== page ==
One of the big themes in the debate over university education has been that we should have a more differentiated system, rather than a ‘one-size fits all’ solution. This view is shared by market-oriented reformers and by some traditionalists, who look back nostalgically to the days when each state had one university, catering to a small elite, while the rest went to tech, or teachers college or (for the majority) the school of hard knocks. In the idealised view, universities would compete with diverse offerings, and the informed market choices of consumers (18-year olds and their parents) would produce an ideal outcome.
In reality, the quasi-market policies that have been dominant for the last couple of decades have reduced diversity on all dimensions except one. Before the reforms that began in the 1980s, the tertiary sector included many different types of institutions (unis, CAES, institutes of technology and TAFE), and the 1970-vintage universities consciously sought to provide an innovative alternative to the long-established sandstones. Now, there are just universities and TAFE. Policies encouraging universities to nominate “flagship” programs produced the unsurprising (but apparently unexpected) result that everyone went for MBAs and no-one for pure mathematics. Responsiveness to consumer demand produced plenty of courses in cinema studies and very few in classics. And so on. There are still some attempts at doing things differently, such as the “Melbourne model”, but overall the pattern is one of identical responses to identical incentives.
On the other hand, the reforms have amplified long-standing inequalities in wealth and status between universities. Despite the rhetoric of competition, the relative rankings of Australian universities were determined more than 100 years ago, when the sandstone universities were established, followed by the precursors of the “Dawkins universities”. The reforms did not shake these rankings, but they widened the gap between the sandstones and the 1970-vintage unis – before the reforms, a university was a university, and status differences were much less important.
The model here has been the US, which has been very successful in university education, with a highly stratified system. But, the US model is breaking down as the demand for educated workers increases. As I discuss in this CT post, the number of undergraduate places in top-end US universities has been almost unchanged for decades, and the same seems to be true for the flagship state universities with which Australian unis would compare themselves.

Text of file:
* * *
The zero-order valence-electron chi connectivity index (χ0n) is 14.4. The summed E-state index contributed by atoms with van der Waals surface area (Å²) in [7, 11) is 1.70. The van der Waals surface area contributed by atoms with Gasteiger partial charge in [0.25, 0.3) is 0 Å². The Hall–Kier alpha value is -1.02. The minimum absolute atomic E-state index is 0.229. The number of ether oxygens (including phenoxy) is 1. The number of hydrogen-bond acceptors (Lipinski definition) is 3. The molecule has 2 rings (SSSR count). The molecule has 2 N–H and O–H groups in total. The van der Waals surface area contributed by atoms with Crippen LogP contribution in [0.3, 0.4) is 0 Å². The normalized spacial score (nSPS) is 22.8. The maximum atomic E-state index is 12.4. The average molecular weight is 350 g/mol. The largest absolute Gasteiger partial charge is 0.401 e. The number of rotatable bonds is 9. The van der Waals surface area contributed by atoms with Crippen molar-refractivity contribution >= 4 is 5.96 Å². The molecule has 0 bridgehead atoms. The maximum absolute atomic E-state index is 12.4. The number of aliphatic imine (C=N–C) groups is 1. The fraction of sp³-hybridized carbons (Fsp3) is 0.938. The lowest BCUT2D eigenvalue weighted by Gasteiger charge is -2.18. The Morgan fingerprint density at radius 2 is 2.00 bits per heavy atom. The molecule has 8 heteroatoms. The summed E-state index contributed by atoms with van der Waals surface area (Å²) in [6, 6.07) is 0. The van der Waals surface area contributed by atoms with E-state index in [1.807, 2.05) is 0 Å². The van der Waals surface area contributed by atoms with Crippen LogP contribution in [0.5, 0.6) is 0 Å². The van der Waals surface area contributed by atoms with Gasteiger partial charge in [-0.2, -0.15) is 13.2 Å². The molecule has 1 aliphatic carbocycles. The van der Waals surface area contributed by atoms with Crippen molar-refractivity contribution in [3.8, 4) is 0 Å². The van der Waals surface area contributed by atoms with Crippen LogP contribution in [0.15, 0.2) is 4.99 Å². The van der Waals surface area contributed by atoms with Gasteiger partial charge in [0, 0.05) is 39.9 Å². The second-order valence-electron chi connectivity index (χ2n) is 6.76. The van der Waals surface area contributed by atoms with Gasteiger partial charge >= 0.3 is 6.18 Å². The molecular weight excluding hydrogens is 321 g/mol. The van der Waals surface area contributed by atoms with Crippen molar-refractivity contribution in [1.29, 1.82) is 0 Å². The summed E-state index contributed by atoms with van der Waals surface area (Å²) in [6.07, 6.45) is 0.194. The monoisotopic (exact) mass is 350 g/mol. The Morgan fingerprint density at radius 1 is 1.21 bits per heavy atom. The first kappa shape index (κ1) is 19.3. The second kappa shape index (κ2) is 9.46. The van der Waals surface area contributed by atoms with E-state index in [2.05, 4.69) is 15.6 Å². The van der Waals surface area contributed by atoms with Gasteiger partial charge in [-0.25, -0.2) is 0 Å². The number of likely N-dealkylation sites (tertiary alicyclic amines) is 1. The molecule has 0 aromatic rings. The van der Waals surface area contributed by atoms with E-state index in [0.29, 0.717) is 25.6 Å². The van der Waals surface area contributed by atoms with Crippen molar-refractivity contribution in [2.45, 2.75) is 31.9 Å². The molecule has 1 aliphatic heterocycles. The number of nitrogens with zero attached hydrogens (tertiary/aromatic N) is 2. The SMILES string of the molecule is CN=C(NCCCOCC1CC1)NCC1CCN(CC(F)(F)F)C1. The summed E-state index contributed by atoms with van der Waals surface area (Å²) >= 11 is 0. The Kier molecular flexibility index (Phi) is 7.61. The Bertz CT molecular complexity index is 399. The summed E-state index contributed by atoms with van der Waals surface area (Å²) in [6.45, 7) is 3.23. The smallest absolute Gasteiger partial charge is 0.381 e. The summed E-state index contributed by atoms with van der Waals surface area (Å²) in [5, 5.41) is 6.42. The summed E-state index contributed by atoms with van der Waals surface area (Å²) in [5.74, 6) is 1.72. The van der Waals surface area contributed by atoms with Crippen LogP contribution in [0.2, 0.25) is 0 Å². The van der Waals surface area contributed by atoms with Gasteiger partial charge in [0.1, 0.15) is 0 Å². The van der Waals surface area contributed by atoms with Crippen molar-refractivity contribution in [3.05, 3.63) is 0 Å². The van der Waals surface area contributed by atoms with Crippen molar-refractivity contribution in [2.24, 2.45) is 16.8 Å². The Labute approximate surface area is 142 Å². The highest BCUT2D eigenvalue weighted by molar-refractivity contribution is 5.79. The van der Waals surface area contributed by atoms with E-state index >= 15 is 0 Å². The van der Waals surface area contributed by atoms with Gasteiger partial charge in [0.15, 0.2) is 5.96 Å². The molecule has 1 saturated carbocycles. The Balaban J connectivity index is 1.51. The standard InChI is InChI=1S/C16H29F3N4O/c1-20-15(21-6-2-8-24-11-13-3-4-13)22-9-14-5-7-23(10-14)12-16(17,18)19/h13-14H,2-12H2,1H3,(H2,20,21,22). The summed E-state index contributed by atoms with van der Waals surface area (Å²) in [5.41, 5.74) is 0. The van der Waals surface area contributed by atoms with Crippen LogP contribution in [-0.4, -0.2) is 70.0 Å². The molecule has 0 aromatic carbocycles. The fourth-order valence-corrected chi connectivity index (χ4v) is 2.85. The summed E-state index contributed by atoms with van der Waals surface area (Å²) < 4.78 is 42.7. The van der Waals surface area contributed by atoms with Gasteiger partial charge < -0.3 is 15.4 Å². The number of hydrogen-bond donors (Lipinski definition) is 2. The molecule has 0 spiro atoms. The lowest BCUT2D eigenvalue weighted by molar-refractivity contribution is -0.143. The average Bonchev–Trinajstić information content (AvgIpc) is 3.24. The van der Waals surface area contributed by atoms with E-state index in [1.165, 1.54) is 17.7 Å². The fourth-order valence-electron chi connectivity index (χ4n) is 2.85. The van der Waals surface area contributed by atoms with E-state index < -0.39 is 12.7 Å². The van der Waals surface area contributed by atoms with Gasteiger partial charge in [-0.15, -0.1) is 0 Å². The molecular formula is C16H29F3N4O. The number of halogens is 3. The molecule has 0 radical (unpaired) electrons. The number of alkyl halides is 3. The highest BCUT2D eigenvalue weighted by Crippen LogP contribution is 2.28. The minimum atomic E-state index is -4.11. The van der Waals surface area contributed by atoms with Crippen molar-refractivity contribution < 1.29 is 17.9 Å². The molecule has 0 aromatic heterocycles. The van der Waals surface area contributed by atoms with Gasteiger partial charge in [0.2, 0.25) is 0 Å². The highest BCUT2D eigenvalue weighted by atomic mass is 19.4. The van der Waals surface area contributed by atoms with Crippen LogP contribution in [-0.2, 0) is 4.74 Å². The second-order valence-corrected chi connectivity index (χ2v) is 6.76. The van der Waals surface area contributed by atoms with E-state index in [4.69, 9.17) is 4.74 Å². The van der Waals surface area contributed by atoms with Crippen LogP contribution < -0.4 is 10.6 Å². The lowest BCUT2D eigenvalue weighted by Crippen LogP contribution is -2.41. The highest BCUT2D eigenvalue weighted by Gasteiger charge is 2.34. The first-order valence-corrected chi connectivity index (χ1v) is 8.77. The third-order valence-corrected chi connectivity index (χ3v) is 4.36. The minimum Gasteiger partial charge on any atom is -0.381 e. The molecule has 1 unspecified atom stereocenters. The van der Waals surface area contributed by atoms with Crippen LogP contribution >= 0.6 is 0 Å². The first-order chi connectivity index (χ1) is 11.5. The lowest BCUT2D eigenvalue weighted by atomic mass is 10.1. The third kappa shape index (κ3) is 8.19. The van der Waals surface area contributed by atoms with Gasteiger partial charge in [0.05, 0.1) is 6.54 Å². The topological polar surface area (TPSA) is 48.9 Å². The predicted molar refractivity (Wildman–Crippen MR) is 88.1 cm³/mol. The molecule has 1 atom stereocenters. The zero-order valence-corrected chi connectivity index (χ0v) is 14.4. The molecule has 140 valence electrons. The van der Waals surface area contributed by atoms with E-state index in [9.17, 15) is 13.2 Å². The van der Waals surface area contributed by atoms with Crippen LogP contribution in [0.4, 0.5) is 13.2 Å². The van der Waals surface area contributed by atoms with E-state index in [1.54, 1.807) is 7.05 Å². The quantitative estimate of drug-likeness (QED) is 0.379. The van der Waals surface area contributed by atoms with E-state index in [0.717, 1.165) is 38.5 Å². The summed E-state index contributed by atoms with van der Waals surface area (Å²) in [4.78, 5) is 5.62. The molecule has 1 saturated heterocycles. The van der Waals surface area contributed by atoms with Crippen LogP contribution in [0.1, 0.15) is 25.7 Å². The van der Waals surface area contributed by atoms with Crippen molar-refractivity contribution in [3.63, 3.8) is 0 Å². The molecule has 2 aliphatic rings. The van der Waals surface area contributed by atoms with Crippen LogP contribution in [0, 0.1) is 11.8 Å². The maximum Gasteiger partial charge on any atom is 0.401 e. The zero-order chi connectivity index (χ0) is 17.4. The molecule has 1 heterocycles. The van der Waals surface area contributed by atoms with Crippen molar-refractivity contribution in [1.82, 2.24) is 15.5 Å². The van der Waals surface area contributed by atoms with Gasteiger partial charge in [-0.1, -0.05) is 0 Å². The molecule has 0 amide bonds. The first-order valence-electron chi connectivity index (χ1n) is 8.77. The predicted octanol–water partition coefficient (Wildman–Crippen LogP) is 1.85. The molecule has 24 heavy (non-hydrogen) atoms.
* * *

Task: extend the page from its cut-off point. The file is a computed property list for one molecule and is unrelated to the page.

The growth areas have been two-year community colleges, second-tier state universities (roughly equivalent to the former CAEs that now make up the bottom tier of the Australian university system) and for-profit degree mills like the “University” of Phoenix. These institutions, and especially the for-profits, have appalling dropout rates, with the result that the proportion of young Americans completing degrees, stagnant for many years, now appears to be declining.
The US was the first country to move to a norm of universal high school completion and mass higher education, back in the 1950s (with expanded access for women and blacks in the 1960s and 1970s). That was both a consequence and a cause of US dominance of the global economy. To an important extent, the US is still living on its capital in this respect, but the model is no longer sustainable and we should not try to emulate it.
Australia should aim for diversity in educational offerings, but not for stratification in quality. We should encourage all young Australians to complete high-school and provide them all with high-quality university, technical or trade education after that.